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Cape Fear Voices/The Teen Scene

Cape Fear Voices/The Teen Scene

Cape Fear Voices/The Teen Scene

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We’re not in the car two seconds when the argument starts. Shell calls her sister a butt-face and threatens to slap her if she doesn’t hand over the twenty-five cent plastic bracelet Shell says belongs to her.

Caz tells her, “Go ahead, see what it gets you.”

Then the tussling starts. I catch bits and pieces of it in the mirror: Shell in her car seat trying to reach across and slap her sister, Caz, with her hands up to protect herself. If not for her seatbelt, Shell might have some luck. When she realizes her arms are too short to make good on her threat, she starts to scream.

“You’re the worstest daddy in the world,” she says, “If you cared about me, you’d make butt-face give me my bracelet.”

“That’s enough out of you, girl,” I tell her. “You better get control of yourself ‘cause I promise you won’t like the punishment.”

She answers by kicking the back of my seat, her feet like miniature jackhammers trying to pound their way through the upholstery and sever my spine. Shell’s only four, and already her temper controls nearly every aspect of her young life. I’m about to pull over and sort it out myself, make some more threats of my own if that’s what it takes. But then the kicking stops, and I hear Shell say, “Daddy, I didn’t hit her. I promise I didn’t.”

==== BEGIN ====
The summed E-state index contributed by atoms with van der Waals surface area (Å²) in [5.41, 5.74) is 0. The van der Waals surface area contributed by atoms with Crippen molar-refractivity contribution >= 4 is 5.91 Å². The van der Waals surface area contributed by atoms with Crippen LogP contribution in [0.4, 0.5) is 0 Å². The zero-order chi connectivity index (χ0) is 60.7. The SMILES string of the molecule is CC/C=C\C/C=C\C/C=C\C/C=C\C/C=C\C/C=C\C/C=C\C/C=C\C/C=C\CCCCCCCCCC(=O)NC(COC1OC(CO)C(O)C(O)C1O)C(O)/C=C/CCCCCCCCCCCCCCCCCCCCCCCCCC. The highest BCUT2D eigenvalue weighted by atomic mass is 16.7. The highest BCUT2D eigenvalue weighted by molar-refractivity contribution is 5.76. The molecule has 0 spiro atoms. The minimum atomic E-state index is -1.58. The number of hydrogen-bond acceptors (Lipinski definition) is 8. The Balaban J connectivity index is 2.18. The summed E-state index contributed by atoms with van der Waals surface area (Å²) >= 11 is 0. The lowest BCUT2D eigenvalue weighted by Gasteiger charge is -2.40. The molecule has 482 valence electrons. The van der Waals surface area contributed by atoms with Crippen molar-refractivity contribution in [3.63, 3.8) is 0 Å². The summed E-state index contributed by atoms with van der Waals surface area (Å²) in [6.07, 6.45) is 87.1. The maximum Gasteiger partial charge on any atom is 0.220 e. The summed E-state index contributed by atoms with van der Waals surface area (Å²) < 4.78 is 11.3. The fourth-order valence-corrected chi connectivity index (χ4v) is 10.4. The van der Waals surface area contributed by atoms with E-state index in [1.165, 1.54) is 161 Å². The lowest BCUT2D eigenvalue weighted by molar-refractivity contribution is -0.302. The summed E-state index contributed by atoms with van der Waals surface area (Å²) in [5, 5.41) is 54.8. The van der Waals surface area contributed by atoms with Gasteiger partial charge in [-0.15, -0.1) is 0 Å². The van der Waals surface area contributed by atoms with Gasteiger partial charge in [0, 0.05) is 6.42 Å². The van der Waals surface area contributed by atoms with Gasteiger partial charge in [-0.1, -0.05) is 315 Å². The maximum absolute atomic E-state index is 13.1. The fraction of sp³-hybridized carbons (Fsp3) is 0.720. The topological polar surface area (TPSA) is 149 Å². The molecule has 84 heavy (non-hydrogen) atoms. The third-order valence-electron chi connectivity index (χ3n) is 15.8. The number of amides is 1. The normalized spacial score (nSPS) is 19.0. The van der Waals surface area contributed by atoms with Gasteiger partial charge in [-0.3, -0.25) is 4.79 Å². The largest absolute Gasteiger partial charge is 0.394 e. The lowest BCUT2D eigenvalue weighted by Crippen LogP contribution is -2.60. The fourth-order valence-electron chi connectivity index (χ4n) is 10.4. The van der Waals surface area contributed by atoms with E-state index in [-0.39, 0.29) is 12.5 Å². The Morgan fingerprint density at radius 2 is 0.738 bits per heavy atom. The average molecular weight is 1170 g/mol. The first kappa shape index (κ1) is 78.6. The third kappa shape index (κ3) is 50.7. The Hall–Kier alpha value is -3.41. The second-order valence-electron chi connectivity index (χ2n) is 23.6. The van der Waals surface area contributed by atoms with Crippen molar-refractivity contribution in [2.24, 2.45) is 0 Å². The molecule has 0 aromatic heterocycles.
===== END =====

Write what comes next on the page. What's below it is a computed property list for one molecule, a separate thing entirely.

I’m not sure what to make of it until I turn and see Caz crying in the corner.

“What’s the matter, honey?”

“I miss Pearl, Daddy. Can’t you take us to Tennessee so I can see her? You have a map. I know you do.”

“Listen, Caz,” I say. “It’s only natural that you miss her. But even if we knew where she lived, we couldn’t go see her.” Pearl is Caz and Shell’s birth mother. Shell is too young to remember, but Caz, three years older, has at least some memory of her past.

“Please, Daddy?” she begs.

“I’m sorry,” I say. “I’ll tell you what. When you’re old enough, your mom and I will help you find Pearl if that’s what you want.”

In the months after the girls moved in with us, Caz talked less and less about Pearl. But I guess signing the adoption papers yesterday, coupled with a new last name, has reignited her sense of loss. Just when I think my offer to help is enough to calm her, she starts to cry again.

“Daddy,” she sobs, “what if we find her and she doesn’t remember me?”

Right away, I realize her pain is greater than I could imagine. I want to tell her a mother never forgets a child. I want to wave my hand in front of her beautiful face and erase her memory Pearl. I want to do almost anything to ease the hurt she feels inside.

Before I can think of something to say, I hear a thud and then a slap followed by a scream from Shell’s side of the backseat. In the mirror, I see Shell waving the pink-leather purse she has fished from her door panel. Caz is rubbing her ear with one hand and swatting at Shell with the other. Both girls are screaming now. This is where a good daddy intervenes, steps in before somebody gets hurt. But I keep quiet.

Only when the screams become louder, do I check the mirror again. But there is nothing more to see, save the memory of Pearl fading into the past with each swing of Shell’s purse.

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